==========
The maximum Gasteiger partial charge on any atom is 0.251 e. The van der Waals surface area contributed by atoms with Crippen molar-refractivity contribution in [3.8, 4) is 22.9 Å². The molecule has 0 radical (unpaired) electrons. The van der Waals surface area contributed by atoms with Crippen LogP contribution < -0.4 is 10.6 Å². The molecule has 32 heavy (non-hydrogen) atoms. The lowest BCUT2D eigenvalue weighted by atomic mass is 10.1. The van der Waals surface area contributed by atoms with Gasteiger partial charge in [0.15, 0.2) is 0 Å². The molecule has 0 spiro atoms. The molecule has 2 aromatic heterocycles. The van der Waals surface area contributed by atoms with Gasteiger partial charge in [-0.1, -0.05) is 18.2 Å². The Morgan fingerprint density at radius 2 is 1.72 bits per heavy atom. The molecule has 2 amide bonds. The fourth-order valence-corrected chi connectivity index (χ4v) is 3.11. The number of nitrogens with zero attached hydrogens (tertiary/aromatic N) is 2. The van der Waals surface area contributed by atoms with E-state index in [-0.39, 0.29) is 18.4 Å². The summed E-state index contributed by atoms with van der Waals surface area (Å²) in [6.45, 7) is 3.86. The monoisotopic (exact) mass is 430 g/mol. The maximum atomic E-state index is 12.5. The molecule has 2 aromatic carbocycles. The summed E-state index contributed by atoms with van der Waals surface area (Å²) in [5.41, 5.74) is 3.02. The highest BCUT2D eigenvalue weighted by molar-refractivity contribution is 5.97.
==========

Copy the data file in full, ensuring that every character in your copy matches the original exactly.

The maximum Gasteiger partial charge on any atom is 0.251 e. The van der Waals surface area contributed by atoms with Crippen molar-refractivity contribution in [3.8, 4) is 22.9 Å². The molecule has 0 radical (unpaired) electrons. The van der Waals surface area contributed by atoms with Crippen LogP contribution < -0.4 is 10.6 Å². The molecule has 32 heavy (non-hydrogen) atoms. The lowest BCUT2D eigenvalue weighted by atomic mass is 10.1. The van der Waals surface area contributed by atoms with Gasteiger partial charge in [0.15, 0.2) is 0 Å². The molecule has 0 spiro atoms. The molecule has 2 aromatic heterocycles. The van der Waals surface area contributed by atoms with Gasteiger partial charge in [-0.1, -0.05) is 18.2 Å². The Morgan fingerprint density at radius 2 is 1.72 bits per heavy atom. The molecule has 2 amide bonds. The fourth-order valence-corrected chi connectivity index (χ4v) is 3.11. The number of nitrogens with zero attached hydrogens (tertiary/aromatic N) is 2. The van der Waals surface area contributed by atoms with E-state index in [-0.39, 0.29) is 18.4 Å². The summed E-state index contributed by atoms with van der Waals surface area (Å²) in [6.45, 7) is 3.86. The monoisotopic (exact) mass is 430 g/mol. The maximum atomic E-state index is 12.5. The molecule has 2 aromatic carbocycles. The summed E-state index contributed by atoms with van der Waals surface area (Å²) in [5.41, 5.74) is 3.02. The highest BCUT2D eigenvalue weighted by molar-refractivity contribution is 5.97.